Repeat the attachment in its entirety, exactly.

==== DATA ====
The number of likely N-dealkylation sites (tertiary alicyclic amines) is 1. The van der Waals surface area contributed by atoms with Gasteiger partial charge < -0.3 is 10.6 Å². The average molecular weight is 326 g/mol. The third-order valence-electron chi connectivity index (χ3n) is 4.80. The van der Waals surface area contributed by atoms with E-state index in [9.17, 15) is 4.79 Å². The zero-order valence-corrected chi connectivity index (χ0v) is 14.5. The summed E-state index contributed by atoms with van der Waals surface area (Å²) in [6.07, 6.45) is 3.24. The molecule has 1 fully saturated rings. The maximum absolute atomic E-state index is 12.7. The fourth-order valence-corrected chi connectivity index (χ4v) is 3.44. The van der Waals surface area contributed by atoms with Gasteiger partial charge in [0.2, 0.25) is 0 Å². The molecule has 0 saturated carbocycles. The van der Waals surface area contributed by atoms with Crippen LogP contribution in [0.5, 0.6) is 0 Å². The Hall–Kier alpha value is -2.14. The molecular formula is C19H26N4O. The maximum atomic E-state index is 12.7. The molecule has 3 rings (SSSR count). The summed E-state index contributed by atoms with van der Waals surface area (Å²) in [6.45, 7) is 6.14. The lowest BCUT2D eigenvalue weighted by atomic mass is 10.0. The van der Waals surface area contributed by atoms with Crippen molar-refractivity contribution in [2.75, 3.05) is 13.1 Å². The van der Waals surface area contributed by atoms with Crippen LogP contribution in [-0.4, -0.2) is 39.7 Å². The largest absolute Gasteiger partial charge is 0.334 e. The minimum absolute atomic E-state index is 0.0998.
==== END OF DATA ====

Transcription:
The number of likely N-dealkylation sites (tertiary alicyclic amines) is 1. The van der Waals surface area contributed by atoms with Gasteiger partial charge < -0.3 is 10.6 Å². The average molecular weight is 326 g/mol. The third-order valence-electron chi connectivity index (χ3n) is 4.80. The van der Waals surface area contributed by atoms with E-state index in [9.17, 15) is 4.79 Å². The zero-order valence-corrected chi connectivity index (χ0v) is 14.5. The summed E-state index contributed by atoms with van der Waals surface area (Å²) in [6.07, 6.45) is 3.24. The molecule has 1 fully saturated rings. The maximum absolute atomic E-state index is 12.7. The fourth-order valence-corrected chi connectivity index (χ4v) is 3.44. The van der Waals surface area contributed by atoms with Gasteiger partial charge in [0.2, 0.25) is 0 Å². The molecule has 0 saturated carbocycles. The van der Waals surface area contributed by atoms with Crippen LogP contribution in [0.5, 0.6) is 0 Å². The Hall–Kier alpha value is -2.14. The molecular formula is C19H26N4O. The maximum atomic E-state index is 12.7. The molecule has 3 rings (SSSR count). The summed E-state index contributed by atoms with van der Waals surface area (Å²) in [6.45, 7) is 6.14. The lowest BCUT2D eigenvalue weighted by atomic mass is 10.0. The van der Waals surface area contributed by atoms with Crippen molar-refractivity contribution in [2.75, 3.05) is 13.1 Å². The van der Waals surface area contributed by atoms with Crippen LogP contribution in [-0.4, -0.2) is 39.7 Å². The largest absolute Gasteiger partial charge is 0.334 e. The minimum absolute atomic E-state index is 0.0998.